After A Fashion

Stephen on the It Gets Better Project and recapturing the passion in life as a result of reconnecting with an old schoolmate

GETTING BETTER ALL THE TIME Recently, I had a deeply personal and emotional experience online that drove home once again that technology can be as awesomely beautiful as it is dangerous. One of those ubiquitous Classmates.com e-mails got me thinking about someone with whom I'd attended Jackson-Keller Elementary in fifth and sixth grades in San Antonio, 1967-1969. She was named Sandra Singer, and we were classmates through seventh grade at Nimitz Junior High. She was the class clown, a quirky, cute, funny, and adorably outgoing Jewish girl. I loved the way she looked and dressed – an early fashion obsession of my disturbed mind. We weren't especially close, but after tracking her down on Facebook, it turns out that I also left an indelible impression on her. Those years were some of the worst of my life. I was a fucked-up kid, not unlike so many others, but I was way different from anyone else in school. I never had to "come out of the closet." I'd been gay since the day I was born. Everyone else knew I was gay long before I had any idea what it meant. All I knew was that I thought girls were fabulous and I was fascinated by all feminine accoutrement. I did not like sports and was usually injured when forced into them. I liked drawing flowers and making Barbie dresses – secretly. At school, I was the butt of a lot of jokes due to my natural propensity toward more feminine pursuits and my distinct lack of any sort of interest in typical male activities. I was bullied regularly, harassed verbally and physically by schoolmates, and my teacher seemed to hate me. But what parent on Earth is going to listen to a child whine, "My teacher hates me"? Mine certainly didn't. I pleaded illness regularly to avoid going to school, but not very successfully. My parents both worked, and I was too young to stay home alone. Not that home was a sanctuary for me anyway. There was a lengthy period during which I was beaten by my older brother, Scott, on an unpleasantly regular basis. I'm sure I was an embarrassment to him, not that that was any excuse. I was deeply scarred psychically, but my brother asked for and received my forgiveness many years ago. I've never written about this before, but the fact remains that it was simply one facet of the reality of my life at the time. School was another, and between the two, I felt like the most worthless, miserable fuck-up that God ever created. I wanted to die thousands of times but didn't know how. I have felt like pretty damaged merchandise ever since then – not that the situation that was occurring at the time continues to occupy my every waking thought, but I am indeed haunted by it. And then I found irrefutable proof of the nightmare online written by someone I'd never ever forgotten. On the Jackson-Keller page, Sandra posted our sixth-grade class photo and she and another classmate tagged everyone. And there was our teacher, Mrs. Hunt, in the picture. Another schoolmate mentioned that she didn't remember Mrs. Hunt but that she looked very young. My friend replied: "You're lucky you didn't know Hunt. She looked good, but what a mean rotten person. She was worst to Stephen Moser – she was physically and emotionally abusive to him. I felt so sorry for him." I was stunned to read this and saw that it had been written in November 2009. I could not believe that another human being had written that about me. But it was the naked truth and a very dirty little secret to me. I was so profoundly touched that I posted a message thanking Sandra for confirming some of the shattered missing pieces from my childhood. She wrote that she had many memories of my mistreatment at the hands of our teacher because she, too, had suffered for being the class clown (an act that hid the damage that she was suffering silently at home). She wrote about Mrs. Hunt smacking me so hard with Sandra's ruler that it broke because I was having a hard time with Spanish. And another time I was punished for some transgression by having to hold a stack of dictionaries in my arms. When they became too heavy and I started to cry, she stacked even more on. It's a small part of what I remember. Sandra wrote me and delicately crossed into even more personal territory by saying that she remembers me being mercilessly teased by my classmates. "All these years, I've been living with the shame of not having done anything about your abuse, and it's been awful. I never thought I would have the chance to tell you how sorry I was that I wasn't stronger then. But that shame was also very motivating, and I've spent my life standing up for people who needed support." All of this was happening concurrently with the recent tragedies of kids committing suicide over the reality or perception of being gay. When I saw the video of Joel Burns of the Fort Worth City Council make his heartrending plea for more understanding of this, I felt like I had been struck by a bolt of lightning. When I was told I was going to die three years ago, I pretty much lost the will to live. And now? I'm still alive, damnit, so I'd better get back to living again. I have to try to recapture some sort of passion in life – something to care about spiritually. There is an incredibly wonderful campaign called the It Gets Better Project (www.itgetsbetterproject.com) meant to give hope to young gay kids who are going through the things I went through. It gets better. Maybe. Maybe not. It would be hard to deny that the damage was permanent – it's still affecting me now. And it still affects Sandra. I want to use my experiences to help make it better for someone else. I don't know what else I really have to give that could be more meaningful. Having found some healing in all this is an unexpected gift, and, yes, it does make it better. Even if just a little. Happy Thanksgiving.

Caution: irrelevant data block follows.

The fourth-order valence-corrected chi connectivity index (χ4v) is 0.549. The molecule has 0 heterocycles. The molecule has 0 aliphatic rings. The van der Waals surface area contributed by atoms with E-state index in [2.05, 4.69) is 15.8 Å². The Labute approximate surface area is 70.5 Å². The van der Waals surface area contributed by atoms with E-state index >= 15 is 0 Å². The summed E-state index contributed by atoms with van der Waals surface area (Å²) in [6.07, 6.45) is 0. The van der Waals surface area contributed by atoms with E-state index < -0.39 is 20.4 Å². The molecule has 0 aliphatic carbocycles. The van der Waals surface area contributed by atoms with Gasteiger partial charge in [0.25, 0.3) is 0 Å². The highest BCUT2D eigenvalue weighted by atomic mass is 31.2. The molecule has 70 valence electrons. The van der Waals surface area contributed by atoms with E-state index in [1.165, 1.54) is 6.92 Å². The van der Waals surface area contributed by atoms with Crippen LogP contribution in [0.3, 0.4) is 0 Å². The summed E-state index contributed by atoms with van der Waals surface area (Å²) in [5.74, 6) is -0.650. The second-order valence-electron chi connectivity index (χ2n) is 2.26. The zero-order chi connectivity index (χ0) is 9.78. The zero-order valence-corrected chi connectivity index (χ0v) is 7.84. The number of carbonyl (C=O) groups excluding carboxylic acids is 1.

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KEYWORDS FOR THIS STORY

Austin style, It gets better, suicide, gay teen, abuse, Mrs. Hunt, Jackson-Keller Elementary, Sandra Singer, Nimitz Junior High, facebook, Classmates.com, Joel Burns, Fort Worth City Council